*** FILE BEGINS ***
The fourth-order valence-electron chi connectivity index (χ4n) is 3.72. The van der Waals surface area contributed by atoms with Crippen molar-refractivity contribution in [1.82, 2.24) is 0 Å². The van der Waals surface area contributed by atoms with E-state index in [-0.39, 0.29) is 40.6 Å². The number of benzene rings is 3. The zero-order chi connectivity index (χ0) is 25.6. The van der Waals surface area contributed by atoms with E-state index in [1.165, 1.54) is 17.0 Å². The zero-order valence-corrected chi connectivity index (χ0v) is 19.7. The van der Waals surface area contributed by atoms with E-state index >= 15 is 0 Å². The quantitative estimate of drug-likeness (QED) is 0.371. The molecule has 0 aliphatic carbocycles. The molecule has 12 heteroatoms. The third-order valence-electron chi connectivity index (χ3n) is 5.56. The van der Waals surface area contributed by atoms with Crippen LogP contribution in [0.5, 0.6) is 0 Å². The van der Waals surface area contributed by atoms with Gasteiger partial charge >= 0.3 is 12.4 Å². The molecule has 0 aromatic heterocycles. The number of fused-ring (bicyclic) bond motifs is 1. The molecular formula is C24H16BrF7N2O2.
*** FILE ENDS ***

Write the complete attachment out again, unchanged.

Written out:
The fourth-order valence-electron chi connectivity index (χ4n) is 3.72. The van der Waals surface area contributed by atoms with Crippen molar-refractivity contribution in [1.82, 2.24) is 0 Å². The van der Waals surface area contributed by atoms with E-state index in [-0.39, 0.29) is 40.6 Å². The number of benzene rings is 3. The zero-order chi connectivity index (χ0) is 25.6. The van der Waals surface area contributed by atoms with E-state index in [1.165, 1.54) is 17.0 Å². The zero-order valence-corrected chi connectivity index (χ0v) is 19.7. The van der Waals surface area contributed by atoms with E-state index >= 15 is 0 Å². The quantitative estimate of drug-likeness (QED) is 0.371. The molecule has 0 aliphatic carbocycles. The molecule has 12 heteroatoms. The third-order valence-electron chi connectivity index (χ3n) is 5.56. The van der Waals surface area contributed by atoms with Crippen LogP contribution in [0.5, 0.6) is 0 Å². The van der Waals surface area contributed by atoms with Gasteiger partial charge >= 0.3 is 12.4 Å². The molecule has 0 aromatic heterocycles. The number of fused-ring (bicyclic) bond motifs is 1. The molecular formula is C24H16BrF7N2O2.